|Publication number||USRE38519 E1|
|Application number||US 10/215,087|
|Publication date||May 18, 2004|
|Filing date||Aug 9, 2002|
|Priority date||Aug 24, 1998|
|Also published as||US6799989, US6923673, US7114985, US20040092154, US20050106946, US20050250372|
|Publication number||10215087, 215087, US RE38519 E1, US RE38519E1, US-E1-RE38519, USRE38519 E1, USRE38519E1|
|Inventors||Michael Doorhy, Andrew J. Stroede, Russell A. Vanderhoof|
|Original Assignee||Panduit Corp.|
|Export Citation||BiBTeX, EndNote, RefMan|
|Patent Citations (34), Referenced by (46), Classifications (22), Legal Events (4)|
|External Links: USPTO, USPTO Assignment, Espacenet|
The present invention relates to modular communication connectors and more particularly to a modular communication connector that utilizes a printed circuit board design and conductor arrangement to provide for improved crosstalk performance and also provides for simplified wire termination.
Standard telephone jack connectors and other modular connectors of generally similar design are well known in the communications industry. However, along with the constantly increasing signal transmission rates exists the need for modular communication connectors to have improved crosstalk performance. It is also important for these connectors to continue to have simple field termination capability. Thus, increasing performance requirements for communication connectors establish a need in the art of modular communication connectors to be economically manufactured which can be easily field terminated and that will achieve higher levels of suppressing crosstalk interference.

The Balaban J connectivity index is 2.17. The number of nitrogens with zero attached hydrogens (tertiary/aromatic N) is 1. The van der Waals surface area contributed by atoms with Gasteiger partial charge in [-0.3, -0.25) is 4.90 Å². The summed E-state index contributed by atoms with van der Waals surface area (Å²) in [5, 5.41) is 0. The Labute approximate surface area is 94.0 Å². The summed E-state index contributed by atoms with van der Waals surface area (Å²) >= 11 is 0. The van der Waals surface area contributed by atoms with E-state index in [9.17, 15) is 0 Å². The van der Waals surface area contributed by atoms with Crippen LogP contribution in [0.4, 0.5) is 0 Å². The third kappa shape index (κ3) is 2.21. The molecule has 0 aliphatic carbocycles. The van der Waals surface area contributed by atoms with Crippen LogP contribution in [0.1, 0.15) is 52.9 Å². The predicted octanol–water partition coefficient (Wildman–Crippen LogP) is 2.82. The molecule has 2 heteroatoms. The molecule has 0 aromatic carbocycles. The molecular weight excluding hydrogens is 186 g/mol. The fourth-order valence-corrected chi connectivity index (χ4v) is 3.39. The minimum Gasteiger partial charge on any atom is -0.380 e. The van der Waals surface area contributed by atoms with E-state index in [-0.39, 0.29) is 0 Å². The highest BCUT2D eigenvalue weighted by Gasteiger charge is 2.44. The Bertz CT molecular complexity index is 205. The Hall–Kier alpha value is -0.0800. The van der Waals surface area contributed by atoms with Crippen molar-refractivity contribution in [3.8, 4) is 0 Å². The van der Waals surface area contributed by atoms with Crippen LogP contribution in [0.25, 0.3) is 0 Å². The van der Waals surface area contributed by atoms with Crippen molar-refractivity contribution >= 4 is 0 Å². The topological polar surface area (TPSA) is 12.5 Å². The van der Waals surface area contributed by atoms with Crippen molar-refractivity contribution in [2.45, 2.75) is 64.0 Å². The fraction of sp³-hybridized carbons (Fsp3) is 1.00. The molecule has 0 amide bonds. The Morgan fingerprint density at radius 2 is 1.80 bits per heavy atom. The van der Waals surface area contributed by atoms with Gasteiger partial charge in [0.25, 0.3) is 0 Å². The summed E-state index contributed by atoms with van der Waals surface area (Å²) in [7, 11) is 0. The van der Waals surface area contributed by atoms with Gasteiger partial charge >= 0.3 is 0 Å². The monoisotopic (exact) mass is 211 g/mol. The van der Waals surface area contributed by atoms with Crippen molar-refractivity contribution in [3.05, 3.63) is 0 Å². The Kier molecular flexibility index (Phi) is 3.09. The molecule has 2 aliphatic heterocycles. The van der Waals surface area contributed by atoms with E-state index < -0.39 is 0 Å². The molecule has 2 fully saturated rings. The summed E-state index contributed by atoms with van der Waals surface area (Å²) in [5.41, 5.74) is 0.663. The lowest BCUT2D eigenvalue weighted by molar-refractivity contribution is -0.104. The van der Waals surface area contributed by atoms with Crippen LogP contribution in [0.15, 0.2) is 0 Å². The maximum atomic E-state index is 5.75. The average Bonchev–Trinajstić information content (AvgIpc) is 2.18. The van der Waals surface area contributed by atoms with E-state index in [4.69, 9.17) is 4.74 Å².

It is an object of the present invention to provide a modular communication connector with improved crosstalk performance.
It is another object of the present invention to provide a modular communication connector with simplified field terminability.
In general, a modular communications connector, includes a housing defining a plug receiving opening, a conductor carrying sled supporting a plurality of conductors each including an insulation displacement contact (IDC) portion disposed extending rearwardly in a direction generally parallel to an axis of entry of the plug received opening; and a wire containment fixture having means for positioning wires with respect to the IDC portions, said fixture being engageable to and slidably movable along a portion of the conductor carrying sled. The connector also utilizes a printed circuit board design incorporating capacitors which in conjunction with the conductor design improves the overall crosstalk performance. The IDC portions of the conductors are arranged in upper and lower rows of four IDC portions each such that the top and bottom IDC portion at each end of the rows terminates a wire pair and the two internal IDC portions of each row terminates a wire pair and the printed circuit board includes at least three layers with the outer layers containing a plurality of traces for interconnecting the first and second plurality of conductors, and formed on an inner layer of the PCB for affecting the crosstalk performance of the conductor.